Actual Step

Taking Pictures of the Moon

Updated: 2023-10-27

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Equipment SetUp

  • To get high contrast images of the Moon, you should avoid full Moons, because at full Moon the Sun shines almost perpendicularly on the lunar surface and there are hardly any shadows cast by craters and mountains on the Moon.
  • Most interesting are the areas near the terminator, which is the transition between light and dark in all phases of the moon except full and new moon.
  • The easiest way to photograph the entire Moon is with a high-zoom camera or a telephoto lens with a focal length of at least 640mm (for APS-C cameras) or 900mm (for full-frame cameras).
  • If the lens or camera has an optical (or electronic) stabilizer, you can also take these photos handheld. Without a stabilizer, you will need at least a tripod. The moon is quite bright (up to -12.74 at full moon) so the exposure time can be kept short. Use the widest possible aperture, such as 2.0 and a higher ISO value. Vary the exposure time and take some test shots.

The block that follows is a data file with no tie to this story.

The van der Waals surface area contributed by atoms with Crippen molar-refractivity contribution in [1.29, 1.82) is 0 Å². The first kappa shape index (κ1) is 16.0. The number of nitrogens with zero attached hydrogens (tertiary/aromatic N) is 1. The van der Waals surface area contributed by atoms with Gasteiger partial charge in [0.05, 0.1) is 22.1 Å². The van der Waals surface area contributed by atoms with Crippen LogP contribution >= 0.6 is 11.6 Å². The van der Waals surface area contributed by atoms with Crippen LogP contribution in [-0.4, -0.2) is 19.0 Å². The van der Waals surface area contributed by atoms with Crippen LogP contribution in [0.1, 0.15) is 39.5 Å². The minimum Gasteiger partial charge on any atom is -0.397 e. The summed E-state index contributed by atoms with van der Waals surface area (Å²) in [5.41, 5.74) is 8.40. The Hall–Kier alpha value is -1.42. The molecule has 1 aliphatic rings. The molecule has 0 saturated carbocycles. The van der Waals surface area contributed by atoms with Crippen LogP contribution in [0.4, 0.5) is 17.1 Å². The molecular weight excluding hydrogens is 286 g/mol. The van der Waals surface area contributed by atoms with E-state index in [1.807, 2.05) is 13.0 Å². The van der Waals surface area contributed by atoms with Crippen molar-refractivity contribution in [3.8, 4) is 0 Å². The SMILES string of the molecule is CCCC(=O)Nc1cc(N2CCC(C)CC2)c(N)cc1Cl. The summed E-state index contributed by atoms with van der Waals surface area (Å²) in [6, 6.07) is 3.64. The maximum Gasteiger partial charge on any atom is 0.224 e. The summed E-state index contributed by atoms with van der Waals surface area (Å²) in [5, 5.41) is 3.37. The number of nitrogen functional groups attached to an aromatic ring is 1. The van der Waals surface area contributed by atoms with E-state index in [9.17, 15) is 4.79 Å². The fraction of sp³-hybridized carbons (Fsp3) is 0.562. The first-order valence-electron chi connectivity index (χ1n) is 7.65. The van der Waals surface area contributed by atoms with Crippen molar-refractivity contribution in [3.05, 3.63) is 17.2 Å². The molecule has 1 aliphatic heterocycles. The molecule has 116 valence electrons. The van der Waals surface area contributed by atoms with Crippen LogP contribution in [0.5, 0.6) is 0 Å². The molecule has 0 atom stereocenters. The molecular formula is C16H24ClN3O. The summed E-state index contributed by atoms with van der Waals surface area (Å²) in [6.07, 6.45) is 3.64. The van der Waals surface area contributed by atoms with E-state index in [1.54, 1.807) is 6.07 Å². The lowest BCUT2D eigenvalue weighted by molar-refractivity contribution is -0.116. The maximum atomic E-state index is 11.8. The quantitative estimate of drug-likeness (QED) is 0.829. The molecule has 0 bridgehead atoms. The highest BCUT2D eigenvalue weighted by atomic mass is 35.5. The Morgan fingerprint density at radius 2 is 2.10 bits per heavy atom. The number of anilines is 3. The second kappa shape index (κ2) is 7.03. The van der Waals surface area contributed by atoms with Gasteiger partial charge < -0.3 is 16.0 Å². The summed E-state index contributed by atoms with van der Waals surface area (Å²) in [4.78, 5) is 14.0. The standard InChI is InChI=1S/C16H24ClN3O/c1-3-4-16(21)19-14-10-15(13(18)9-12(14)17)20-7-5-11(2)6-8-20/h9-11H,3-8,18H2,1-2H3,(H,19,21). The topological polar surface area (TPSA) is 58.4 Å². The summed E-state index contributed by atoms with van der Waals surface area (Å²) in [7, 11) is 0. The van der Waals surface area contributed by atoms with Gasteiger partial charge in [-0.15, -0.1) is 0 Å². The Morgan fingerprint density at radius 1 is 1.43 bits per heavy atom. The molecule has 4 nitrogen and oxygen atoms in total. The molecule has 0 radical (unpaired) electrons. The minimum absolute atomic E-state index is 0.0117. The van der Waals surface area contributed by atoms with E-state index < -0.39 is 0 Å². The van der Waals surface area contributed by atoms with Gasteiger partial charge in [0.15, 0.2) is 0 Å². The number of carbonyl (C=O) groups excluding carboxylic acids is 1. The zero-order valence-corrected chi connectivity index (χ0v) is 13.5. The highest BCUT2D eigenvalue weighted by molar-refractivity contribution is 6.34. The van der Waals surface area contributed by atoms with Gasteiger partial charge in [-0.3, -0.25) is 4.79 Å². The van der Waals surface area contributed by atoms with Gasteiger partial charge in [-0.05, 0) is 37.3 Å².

• For lunar details, as well as planetary surfaces, you will need much higher magnifications/focal lengths and the same equipment as for deep sky photography, but with different techniques for capturing the Moon
    • Instead of taking individual photographs of the lunar surface (or planetary surfaces), it is highly recommended to take short video clips of about 10,000 to 40,000 frames and then use a method called the lucky image method, which allows you select the best 10 or 20% of all individual frames and stack them into a single final image..
  • If you plan to take pictures of lunar details, take a look at this very detailed map of the moon at for orientation.

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